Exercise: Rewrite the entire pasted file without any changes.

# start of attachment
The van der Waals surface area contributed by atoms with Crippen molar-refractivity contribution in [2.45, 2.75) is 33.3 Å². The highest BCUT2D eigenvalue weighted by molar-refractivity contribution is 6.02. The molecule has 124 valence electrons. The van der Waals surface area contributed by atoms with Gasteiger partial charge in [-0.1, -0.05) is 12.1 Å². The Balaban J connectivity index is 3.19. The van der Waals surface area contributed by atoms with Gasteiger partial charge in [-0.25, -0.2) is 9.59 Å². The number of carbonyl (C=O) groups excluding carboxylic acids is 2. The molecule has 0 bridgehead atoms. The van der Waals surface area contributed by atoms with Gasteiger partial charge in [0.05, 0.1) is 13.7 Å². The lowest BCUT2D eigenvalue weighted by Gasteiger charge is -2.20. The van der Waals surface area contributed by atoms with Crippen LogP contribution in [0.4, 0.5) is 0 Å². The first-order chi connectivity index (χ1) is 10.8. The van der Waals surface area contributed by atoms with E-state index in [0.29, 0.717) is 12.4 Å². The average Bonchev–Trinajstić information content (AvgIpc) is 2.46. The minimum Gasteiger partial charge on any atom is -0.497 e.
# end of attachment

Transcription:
The van der Waals surface area contributed by atoms with Crippen molar-refractivity contribution in [2.45, 2.75) is 33.3 Å². The highest BCUT2D eigenvalue weighted by molar-refractivity contribution is 6.02. The molecule has 124 valence electrons. The van der Waals surface area contributed by atoms with Gasteiger partial charge in [-0.1, -0.05) is 12.1 Å². The Balaban J connectivity index is 3.19. The van der Waals surface area contributed by atoms with Gasteiger partial charge in [-0.25, -0.2) is 9.59 Å². The number of carbonyl (C=O) groups excluding carboxylic acids is 2. The molecule has 0 bridgehead atoms. The van der Waals surface area contributed by atoms with Gasteiger partial charge in [0.05, 0.1) is 13.7 Å². The lowest BCUT2D eigenvalue weighted by Gasteiger charge is -2.20. The van der Waals surface area contributed by atoms with Crippen LogP contribution in [0.4, 0.5) is 0 Å². The first-order chi connectivity index (χ1) is 10.8. The van der Waals surface area contributed by atoms with E-state index in [0.29, 0.717) is 12.4 Å². The average Bonchev–Trinajstić information content (AvgIpc) is 2.46. The minimum Gasteiger partial charge on any atom is -0.497 e.